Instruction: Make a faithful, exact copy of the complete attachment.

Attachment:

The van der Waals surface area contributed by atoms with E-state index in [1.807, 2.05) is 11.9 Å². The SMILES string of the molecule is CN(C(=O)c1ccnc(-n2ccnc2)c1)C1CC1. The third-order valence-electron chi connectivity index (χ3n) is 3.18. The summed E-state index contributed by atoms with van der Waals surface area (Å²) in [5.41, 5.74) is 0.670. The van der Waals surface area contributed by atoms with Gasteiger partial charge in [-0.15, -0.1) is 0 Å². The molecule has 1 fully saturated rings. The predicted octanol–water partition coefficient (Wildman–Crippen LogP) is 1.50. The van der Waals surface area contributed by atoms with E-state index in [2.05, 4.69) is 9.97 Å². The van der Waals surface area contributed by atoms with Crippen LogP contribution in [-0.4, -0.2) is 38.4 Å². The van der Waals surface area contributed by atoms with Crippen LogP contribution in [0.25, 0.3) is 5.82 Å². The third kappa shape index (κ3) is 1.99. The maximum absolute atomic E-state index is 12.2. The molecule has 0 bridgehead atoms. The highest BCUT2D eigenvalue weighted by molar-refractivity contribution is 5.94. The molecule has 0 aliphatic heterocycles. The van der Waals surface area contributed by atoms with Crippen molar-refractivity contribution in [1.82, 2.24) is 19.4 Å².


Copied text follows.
The van der Waals surface area contributed by atoms with E-state index in [1.807, 2.05) is 11.9 Å². The SMILES string of the molecule is CN(C(=O)c1ccnc(-n2ccnc2)c1)C1CC1. The third-order valence-electron chi connectivity index (χ3n) is 3.18. The summed E-state index contributed by atoms with van der Waals surface area (Å²) in [5.41, 5.74) is 0.670. The van der Waals surface area contributed by atoms with Gasteiger partial charge in [-0.15, -0.1) is 0 Å². The molecule has 1 fully saturated rings. The predicted octanol–water partition coefficient (Wildman–Crippen LogP) is 1.50. The van der Waals surface area contributed by atoms with E-state index in [2.05, 4.69) is 9.97 Å². The van der Waals surface area contributed by atoms with Crippen LogP contribution in [-0.4, -0.2) is 38.4 Å². The van der Waals surface area contributed by atoms with Crippen LogP contribution in [0.25, 0.3) is 5.82 Å². The third kappa shape index (κ3) is 1.99. The maximum absolute atomic E-state index is 12.2. The molecule has 0 bridgehead atoms. The highest BCUT2D eigenvalue weighted by molar-refractivity contribution is 5.94. The molecule has 0 aliphatic heterocycles. The van der Waals surface area contributed by atoms with Crippen molar-refractivity contribution in [1.82, 2.24) is 19.4 Å².